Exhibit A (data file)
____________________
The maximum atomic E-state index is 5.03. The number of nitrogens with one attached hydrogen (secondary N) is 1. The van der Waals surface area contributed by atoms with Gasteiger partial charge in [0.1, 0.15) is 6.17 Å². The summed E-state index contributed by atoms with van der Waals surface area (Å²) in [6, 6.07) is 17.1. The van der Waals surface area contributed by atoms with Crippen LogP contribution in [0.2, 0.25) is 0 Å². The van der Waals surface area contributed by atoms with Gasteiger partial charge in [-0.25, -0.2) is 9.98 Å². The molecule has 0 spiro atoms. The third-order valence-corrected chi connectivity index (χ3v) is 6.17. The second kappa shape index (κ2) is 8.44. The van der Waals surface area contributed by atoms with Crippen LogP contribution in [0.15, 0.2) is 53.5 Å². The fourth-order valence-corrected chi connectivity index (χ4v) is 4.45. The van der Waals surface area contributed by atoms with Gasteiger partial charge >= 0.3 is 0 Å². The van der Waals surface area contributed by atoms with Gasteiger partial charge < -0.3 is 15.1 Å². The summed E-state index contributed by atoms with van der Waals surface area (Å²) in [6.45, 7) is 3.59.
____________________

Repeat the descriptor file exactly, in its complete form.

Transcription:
The maximum atomic E-state index is 5.03. The number of nitrogens with one attached hydrogen (secondary N) is 1. The van der Waals surface area contributed by atoms with Gasteiger partial charge in [0.1, 0.15) is 6.17 Å². The summed E-state index contributed by atoms with van der Waals surface area (Å²) in [6, 6.07) is 17.1. The van der Waals surface area contributed by atoms with Crippen LogP contribution in [0.2, 0.25) is 0 Å². The van der Waals surface area contributed by atoms with Gasteiger partial charge in [-0.25, -0.2) is 9.98 Å². The molecule has 0 spiro atoms. The third-order valence-corrected chi connectivity index (χ3v) is 6.17. The second kappa shape index (κ2) is 8.44. The van der Waals surface area contributed by atoms with Crippen LogP contribution in [0.15, 0.2) is 53.5 Å². The fourth-order valence-corrected chi connectivity index (χ4v) is 4.45. The van der Waals surface area contributed by atoms with Gasteiger partial charge >= 0.3 is 0 Å². The van der Waals surface area contributed by atoms with Gasteiger partial charge < -0.3 is 15.1 Å². The summed E-state index contributed by atoms with van der Waals surface area (Å²) in [6.45, 7) is 3.59.